Embroidery groups dedicated to their craft are working to keep the ancient art form alive

Headshot of Kellie Balaam
Kellie BalaamAlbany Advertiser
Denmark embroider's Deborah Dickie, Lyn Schupp, Louise Hoskins and Linley Radlaj.
Camera IconDenmark embroider's Deborah Dickie, Lyn Schupp, Louise Hoskins and Linley Radlaj. Credit: Laurie Benson/Albany Advertiser, Laurie Benson

With so many emerging artists and art forms on show in our region, it is easy to forget about the oldest types of art that still exist today.

Archaeological finds point to the origins of embroidery reaching back 30,000 years, when plant fibres and animals sinews might have taken the place of modern yarn.

There is evidence of modern embroidery techniques in ancient civilisations 3000 years ago, from Egypt to China.

With several embroidery groups in the Great Southern, there is still a very keen interest in traditional and contemporary embroidery.

This week we spoke to the Denmark Embroidery Group, whose members have been stitching under the DEG banner for 12 years.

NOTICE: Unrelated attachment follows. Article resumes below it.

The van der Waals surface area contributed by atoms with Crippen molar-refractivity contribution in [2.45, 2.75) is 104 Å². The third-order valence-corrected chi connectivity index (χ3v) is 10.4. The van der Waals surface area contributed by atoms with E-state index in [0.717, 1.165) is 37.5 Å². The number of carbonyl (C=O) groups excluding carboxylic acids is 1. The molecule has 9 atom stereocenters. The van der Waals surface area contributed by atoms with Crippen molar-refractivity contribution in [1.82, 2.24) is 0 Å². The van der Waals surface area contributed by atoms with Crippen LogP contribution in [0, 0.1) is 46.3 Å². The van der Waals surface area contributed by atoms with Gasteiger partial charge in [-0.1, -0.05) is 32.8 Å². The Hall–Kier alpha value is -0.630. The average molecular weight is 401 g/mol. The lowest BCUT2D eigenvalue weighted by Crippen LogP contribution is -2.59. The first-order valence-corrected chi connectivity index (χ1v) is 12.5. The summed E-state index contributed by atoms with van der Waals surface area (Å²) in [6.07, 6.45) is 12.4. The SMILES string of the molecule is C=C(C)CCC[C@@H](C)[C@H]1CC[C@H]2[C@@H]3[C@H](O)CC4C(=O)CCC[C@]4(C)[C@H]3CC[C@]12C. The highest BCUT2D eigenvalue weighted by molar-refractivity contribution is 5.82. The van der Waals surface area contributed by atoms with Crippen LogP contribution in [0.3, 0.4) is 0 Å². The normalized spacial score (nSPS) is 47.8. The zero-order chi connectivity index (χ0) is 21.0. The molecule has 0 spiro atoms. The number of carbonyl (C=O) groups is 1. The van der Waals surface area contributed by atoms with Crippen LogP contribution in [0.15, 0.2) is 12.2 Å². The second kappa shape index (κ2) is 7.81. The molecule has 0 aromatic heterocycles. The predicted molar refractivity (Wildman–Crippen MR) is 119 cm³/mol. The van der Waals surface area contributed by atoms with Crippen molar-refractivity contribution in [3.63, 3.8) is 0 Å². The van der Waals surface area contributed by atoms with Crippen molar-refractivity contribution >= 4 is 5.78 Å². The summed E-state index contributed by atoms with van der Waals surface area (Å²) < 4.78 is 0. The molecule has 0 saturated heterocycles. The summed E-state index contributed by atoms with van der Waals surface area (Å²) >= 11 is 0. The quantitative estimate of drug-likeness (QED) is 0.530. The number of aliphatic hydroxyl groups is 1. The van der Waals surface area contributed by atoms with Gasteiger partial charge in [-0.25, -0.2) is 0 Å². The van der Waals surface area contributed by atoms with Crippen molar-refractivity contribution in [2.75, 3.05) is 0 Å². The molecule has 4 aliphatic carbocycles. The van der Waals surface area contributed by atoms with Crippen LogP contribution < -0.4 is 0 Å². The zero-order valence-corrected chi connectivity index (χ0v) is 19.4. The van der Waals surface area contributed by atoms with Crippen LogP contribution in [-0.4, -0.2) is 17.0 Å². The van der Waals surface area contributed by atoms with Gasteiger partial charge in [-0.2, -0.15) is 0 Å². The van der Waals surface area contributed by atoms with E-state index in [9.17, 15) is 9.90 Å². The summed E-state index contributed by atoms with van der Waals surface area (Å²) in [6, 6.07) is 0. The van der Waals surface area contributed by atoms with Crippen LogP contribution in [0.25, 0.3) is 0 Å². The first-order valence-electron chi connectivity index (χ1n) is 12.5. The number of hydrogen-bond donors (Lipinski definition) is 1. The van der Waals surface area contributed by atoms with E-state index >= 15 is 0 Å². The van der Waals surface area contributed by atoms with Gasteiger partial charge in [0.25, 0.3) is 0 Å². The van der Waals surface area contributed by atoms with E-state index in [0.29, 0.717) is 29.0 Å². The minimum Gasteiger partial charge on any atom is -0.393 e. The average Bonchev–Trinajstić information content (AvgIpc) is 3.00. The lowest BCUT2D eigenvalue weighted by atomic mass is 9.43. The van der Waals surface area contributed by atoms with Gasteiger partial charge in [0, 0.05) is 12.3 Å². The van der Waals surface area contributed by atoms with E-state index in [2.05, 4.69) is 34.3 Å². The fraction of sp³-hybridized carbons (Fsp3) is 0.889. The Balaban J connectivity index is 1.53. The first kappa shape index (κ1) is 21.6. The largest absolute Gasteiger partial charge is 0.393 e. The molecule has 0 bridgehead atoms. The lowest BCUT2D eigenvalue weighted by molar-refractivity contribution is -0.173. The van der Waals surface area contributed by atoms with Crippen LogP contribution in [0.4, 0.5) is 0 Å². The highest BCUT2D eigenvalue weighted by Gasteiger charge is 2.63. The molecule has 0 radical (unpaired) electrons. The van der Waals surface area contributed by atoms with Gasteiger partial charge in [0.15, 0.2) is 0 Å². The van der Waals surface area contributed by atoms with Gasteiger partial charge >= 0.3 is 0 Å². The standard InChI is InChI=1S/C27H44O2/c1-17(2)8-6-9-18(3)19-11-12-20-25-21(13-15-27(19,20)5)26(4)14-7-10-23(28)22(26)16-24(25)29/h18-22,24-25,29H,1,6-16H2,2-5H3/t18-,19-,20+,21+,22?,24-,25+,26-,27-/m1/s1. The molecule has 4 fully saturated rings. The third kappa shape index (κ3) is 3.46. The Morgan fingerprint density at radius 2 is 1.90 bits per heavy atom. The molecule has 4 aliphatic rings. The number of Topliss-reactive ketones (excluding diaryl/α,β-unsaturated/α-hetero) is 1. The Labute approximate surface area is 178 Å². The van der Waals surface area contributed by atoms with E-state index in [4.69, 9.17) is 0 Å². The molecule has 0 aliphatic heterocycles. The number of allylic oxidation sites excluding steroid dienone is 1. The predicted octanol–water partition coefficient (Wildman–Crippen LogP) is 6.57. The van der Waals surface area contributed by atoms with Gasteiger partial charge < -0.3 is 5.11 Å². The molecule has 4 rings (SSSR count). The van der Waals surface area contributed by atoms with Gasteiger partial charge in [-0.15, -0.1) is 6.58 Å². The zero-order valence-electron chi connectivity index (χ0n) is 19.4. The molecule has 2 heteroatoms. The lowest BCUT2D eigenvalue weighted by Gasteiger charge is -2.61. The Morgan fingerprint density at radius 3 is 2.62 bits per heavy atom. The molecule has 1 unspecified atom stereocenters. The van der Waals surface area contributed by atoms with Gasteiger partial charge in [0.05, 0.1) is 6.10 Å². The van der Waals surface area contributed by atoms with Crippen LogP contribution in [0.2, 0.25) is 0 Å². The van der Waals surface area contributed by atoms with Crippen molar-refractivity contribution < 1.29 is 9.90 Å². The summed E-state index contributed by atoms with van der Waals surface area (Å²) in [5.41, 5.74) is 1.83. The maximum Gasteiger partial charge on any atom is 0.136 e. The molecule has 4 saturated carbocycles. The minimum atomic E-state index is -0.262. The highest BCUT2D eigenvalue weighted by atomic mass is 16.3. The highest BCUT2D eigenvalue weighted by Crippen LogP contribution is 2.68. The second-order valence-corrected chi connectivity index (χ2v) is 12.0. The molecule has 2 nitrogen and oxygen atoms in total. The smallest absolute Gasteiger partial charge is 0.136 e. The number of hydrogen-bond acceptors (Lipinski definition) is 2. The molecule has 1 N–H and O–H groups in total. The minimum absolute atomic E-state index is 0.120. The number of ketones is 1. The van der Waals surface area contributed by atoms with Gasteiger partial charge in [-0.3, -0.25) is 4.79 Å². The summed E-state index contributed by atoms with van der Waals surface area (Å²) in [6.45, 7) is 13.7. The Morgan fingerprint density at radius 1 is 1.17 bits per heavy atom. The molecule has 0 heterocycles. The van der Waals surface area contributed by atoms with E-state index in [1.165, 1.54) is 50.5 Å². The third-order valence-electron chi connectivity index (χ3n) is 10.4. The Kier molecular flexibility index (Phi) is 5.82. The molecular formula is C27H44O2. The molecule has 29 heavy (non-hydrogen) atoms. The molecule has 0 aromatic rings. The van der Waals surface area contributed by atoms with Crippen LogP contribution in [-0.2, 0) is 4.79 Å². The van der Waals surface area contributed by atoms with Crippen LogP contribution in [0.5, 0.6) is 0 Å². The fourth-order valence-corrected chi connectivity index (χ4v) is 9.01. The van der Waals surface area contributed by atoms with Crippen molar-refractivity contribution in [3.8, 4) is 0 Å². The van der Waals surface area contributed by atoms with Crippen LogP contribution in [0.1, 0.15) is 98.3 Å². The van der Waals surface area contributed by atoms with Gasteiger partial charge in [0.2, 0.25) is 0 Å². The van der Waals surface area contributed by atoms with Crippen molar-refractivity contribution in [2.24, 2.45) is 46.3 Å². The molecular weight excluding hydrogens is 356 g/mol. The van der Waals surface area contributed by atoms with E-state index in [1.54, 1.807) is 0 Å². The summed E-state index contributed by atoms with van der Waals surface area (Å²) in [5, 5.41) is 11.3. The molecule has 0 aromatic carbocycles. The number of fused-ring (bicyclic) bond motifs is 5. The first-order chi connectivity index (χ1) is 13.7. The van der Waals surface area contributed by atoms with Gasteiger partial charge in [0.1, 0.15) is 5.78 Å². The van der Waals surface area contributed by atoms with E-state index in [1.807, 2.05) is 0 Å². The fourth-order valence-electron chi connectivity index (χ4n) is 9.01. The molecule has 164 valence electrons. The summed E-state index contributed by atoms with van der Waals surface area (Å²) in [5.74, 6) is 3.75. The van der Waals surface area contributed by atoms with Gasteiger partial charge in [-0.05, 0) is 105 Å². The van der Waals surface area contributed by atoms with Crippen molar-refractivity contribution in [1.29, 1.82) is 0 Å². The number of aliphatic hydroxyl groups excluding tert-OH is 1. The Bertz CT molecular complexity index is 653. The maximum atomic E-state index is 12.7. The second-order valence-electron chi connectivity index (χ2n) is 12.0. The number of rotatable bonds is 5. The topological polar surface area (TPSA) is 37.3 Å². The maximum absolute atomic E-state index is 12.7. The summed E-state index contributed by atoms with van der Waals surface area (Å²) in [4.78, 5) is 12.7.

The group embraces all types of stitch techniques and will be holding an exhibition later this month to let people know that hand embroidery in all its forms is still going strong.

Louise Hoskins has been with the group for nine years.

She would like to see more young people picking up the ancient art form.

“There is a lot of interest in the older age group because we are now retired and we have time to do it,” she said.

“The younger group aren’t doing it as much but we want to show them that this is still being done and age is no barrier.”

An Australian embroidery history essay explained that Australian embroidery dates back to the first half of the 19th century.

Historically, the skills were taught by mothers, within the family or at primary school, and embroidery kits have been available in Australia since the 1850s.

The art form has survived and thrived for millennia, and groups such as the DEG are determined to ensure it is passed down through the generations.

Talking to four members of the group on a late Tuesday afternoon in a Denmark home, it was inspiring to see just how passionate they were about embroidery.

“We will be exhibiting pieces from grandmothers who are proud to show them ... they haven’t just being thrown away,” Ms Hoskins.

“We want to encourage our children and grandchildren to appreciate these things.”

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